When Airmen are flying at 50,000 feet, they have to be prepared for every situation. And every piece of equipment that goes up with them must be able to function under the pressures of flight as well.
At the Air Force Research Laboratory, ensuring pilots, air crews and all flight equipment can withstand various pressures, is one of the missions in the lab’s 711th Human Performance Wing, where research and aerospace medicine converge to enhance the performance and readiness of operational Airmen.
In order for these flying Airmen and their equipment to be ready, they must be tested against such pressures. Research must be conducted. Data must be collected. Training must occur. All of this is made possible by AFRL’s human performance experts in partnership with the Naval Medical Research Unit-Dayton at Wright-Patterson Air Force Base with state-of-the-art facilities including NAMRU-D’s spacial disorientation device called the Kraken, AFRL’s human-rated centrifuge, and most recently added, the lab’s research altitude chambers, commonly known as the RAC.
On May 27, leadership and aerospace physiology experts from across the Air Force came together both in person and virtually via Zoom for a ribbon-cutting ceremony to celebrate the opening of the RAC, a family of four computer-controlled altitude chambers.
“Aerospace physiology research and training here in the RAC and in our other facilities, is essential to the readiness of our air crews and their missions,” said Darrell Phillipson, AFRL human performance wing acting director, who presided over the ceremony. “Today, we are standing at the DoD’s epicenter of aerospace physiology research capability and expertise.”
But this convergence of expertise and facilities for aerospace physiology is anything but new. In fact, it’s been a plan for decades, growing and strategically relocating as technology has advanced.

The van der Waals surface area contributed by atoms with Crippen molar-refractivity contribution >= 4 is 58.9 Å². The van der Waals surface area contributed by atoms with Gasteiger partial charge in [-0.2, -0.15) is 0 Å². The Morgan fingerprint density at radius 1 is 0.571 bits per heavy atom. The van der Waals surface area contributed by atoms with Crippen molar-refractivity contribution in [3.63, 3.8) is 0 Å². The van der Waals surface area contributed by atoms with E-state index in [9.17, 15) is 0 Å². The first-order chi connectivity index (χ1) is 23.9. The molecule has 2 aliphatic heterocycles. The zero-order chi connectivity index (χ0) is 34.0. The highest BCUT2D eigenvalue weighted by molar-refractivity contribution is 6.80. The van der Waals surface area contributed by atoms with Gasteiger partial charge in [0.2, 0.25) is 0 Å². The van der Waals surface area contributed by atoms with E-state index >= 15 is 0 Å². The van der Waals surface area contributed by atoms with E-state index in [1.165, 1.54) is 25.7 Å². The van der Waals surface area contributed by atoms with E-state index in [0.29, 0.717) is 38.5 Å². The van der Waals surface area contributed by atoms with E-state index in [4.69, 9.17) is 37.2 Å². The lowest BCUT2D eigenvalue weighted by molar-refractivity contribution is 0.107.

Staff Sgt. Jonathan Rosales, the event’s master of ceremonies, discussed some of the history of how military scientists and researchers have provided the Air Force, sister services and NASA, with groundbreaking research and training relating to the effects of weightlessness, pressure, altitude, temperature, acceleration and numerous other challenges that can arise in flight dating back as far as the late 1950s, decades before the strategic stand-up of AFRL’s human performance wing in 2008. Rosales told the audience, which included Lt. Gen. Dorothy Hogg, Air Force surgeon general, retired Lt. Gen. Mark Ediger, Maj. Gen. Heather Pringle, AFRL commander, and Tim Sakulich, AFRL executive director, among others, about the historical contribution to NASA with the development of space suits used by astronauts in the Gemini and Apollo programs.
As air frames and technology advance, so does research and training.
“These four research altitude chambers will give us an unprecedented capability to test and gather data, ensuring the continued longevity of flight equipment, and providing us a more complete set of tools to measure the effects of altitude on our pilots and air crews,” Phillipson said. “And this larger family of test facilities, supporting labs, and world-class talent establishes AFRL, in partnership with NAMRU-D, as one of the most capable and functionally-equipped research centers in aerospace physiology in the world. These facilities ensure our air crews are ready now, and for whatever the future may bring.”